Saint Anastasia Pharmakolitria
The panel of Saint Anastasia Pharmakolitria and Donor Anastasia Saramalina lies on the south apse of the narthex, on the right side of Saint George on the Ηorseback and is dated to the late thirteenth century.
Saint Anastasia was painted in her traditional way of depiction during the Lusignan period in Cyprus, i.e. holding a white martyr’s cross and a bottle of medicine, the attribution of healing. The figure is accompanied by an inscription which reads 'Anastasia Pharmakolitria'. Pharmakolitria means dissolver of poison. Anastasia actually used to cure those who suffered for their faith in Christ by cleaning their wounds and placing remedy on them.
Attention must not be given only to her healing powers, but also to her name. Anastasia is a derivative of Anastasis which means resurrection and, therefore, she was linked iconographically and conceptually to the resurrection of Christ. Even though executed in an earlier decorating program, the panel of Saint. Anastasia is embodied perfectly to the meaning context of the iconographic program 1332 A.D. in Asinοu, i.e. the resurrection, healing and salvation during the Second Coming and Judgement and corresponds in great accordance with the fourteenth century images of Cosmas and Damian on the north wall.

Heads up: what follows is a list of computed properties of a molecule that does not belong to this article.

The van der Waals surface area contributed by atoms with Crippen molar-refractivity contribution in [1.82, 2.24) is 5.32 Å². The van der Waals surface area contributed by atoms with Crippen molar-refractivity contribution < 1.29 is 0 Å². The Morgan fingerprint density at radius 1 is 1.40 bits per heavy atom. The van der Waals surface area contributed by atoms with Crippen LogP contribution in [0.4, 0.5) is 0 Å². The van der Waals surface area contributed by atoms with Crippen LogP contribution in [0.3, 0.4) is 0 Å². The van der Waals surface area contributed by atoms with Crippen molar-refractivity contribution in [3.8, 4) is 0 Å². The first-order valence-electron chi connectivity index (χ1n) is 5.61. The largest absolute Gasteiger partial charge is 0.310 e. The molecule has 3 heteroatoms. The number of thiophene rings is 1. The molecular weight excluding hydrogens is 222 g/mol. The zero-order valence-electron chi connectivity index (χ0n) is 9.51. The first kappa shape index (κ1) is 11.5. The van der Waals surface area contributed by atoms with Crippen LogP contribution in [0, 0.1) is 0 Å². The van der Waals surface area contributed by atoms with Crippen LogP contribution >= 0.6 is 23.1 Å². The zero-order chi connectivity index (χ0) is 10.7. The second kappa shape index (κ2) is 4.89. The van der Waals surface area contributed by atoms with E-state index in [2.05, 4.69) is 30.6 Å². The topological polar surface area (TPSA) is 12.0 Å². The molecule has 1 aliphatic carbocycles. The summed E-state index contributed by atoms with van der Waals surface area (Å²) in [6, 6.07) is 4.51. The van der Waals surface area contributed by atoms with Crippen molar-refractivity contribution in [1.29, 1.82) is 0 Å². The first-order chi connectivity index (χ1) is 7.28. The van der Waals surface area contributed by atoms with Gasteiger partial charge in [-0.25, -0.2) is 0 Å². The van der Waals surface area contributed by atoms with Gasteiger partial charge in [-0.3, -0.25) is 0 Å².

Anastasia Saramalina, the benefactress of the wall painting, is depicted in a smaller scale than the saint’s figure, following the Byzantine custom. She opens her hands towards her patron saint and her apparel reminisces Byzantine clothing of the Eastern Mediterranean of the fourteenth and fifteenth centuries but accompanied with characteristic Western-type headgear.
The portrait of Saint Anastasia belongs to iconographic style developed peculiar to Lusignan Cyprus. The stylistic idiom, the so-called Maniera Cypria, was an amalgamation of Byzantine and Latin stylistic characteristics which were created in Cyprus after its conquest by the Crusaders and especially in the late thirteenth century. This artistic production style wavers between the two worlds, the East and the West, represented on the island during the period but succeeds in marking and linking Cyprus with two apparently distinct traditions into a successful one.